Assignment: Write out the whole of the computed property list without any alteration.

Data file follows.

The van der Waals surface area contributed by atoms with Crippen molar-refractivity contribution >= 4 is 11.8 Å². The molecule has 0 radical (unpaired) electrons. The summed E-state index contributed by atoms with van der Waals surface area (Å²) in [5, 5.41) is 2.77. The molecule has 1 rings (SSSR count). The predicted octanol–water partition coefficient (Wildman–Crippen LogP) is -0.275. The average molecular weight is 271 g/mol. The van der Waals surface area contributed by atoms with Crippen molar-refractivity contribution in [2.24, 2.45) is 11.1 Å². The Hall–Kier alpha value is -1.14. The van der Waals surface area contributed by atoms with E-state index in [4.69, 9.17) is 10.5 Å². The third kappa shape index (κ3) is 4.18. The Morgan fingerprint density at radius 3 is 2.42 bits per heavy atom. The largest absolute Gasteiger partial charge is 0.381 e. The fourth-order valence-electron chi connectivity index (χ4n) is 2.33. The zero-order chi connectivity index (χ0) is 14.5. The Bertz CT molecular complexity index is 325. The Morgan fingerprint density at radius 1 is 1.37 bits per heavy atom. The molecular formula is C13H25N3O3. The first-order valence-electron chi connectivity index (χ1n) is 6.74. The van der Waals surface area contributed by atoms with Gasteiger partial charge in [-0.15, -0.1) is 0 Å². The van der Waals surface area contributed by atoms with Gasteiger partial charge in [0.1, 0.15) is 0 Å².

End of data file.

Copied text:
The van der Waals surface area contributed by atoms with Crippen molar-refractivity contribution >= 4 is 11.8 Å². The molecule has 0 radical (unpaired) electrons. The summed E-state index contributed by atoms with van der Waals surface area (Å²) in [5, 5.41) is 2.77. The molecule has 1 rings (SSSR count). The predicted octanol–water partition coefficient (Wildman–Crippen LogP) is -0.275. The average molecular weight is 271 g/mol. The van der Waals surface area contributed by atoms with Crippen molar-refractivity contribution in [2.24, 2.45) is 11.1 Å². The Hall–Kier alpha value is -1.14. The van der Waals surface area contributed by atoms with E-state index in [4.69, 9.17) is 10.5 Å². The third kappa shape index (κ3) is 4.18. The Morgan fingerprint density at radius 3 is 2.42 bits per heavy atom. The largest absolute Gasteiger partial charge is 0.381 e. The fourth-order valence-electron chi connectivity index (χ4n) is 2.33. The zero-order chi connectivity index (χ0) is 14.5. The Bertz CT molecular complexity index is 325. The Morgan fingerprint density at radius 1 is 1.37 bits per heavy atom. The molecular formula is C13H25N3O3. The first-order valence-electron chi connectivity index (χ1n) is 6.74. The van der Waals surface area contributed by atoms with Gasteiger partial charge in [-0.15, -0.1) is 0 Å². The van der Waals surface area contributed by atoms with Gasteiger partial charge in [0.1, 0.15) is 0 Å².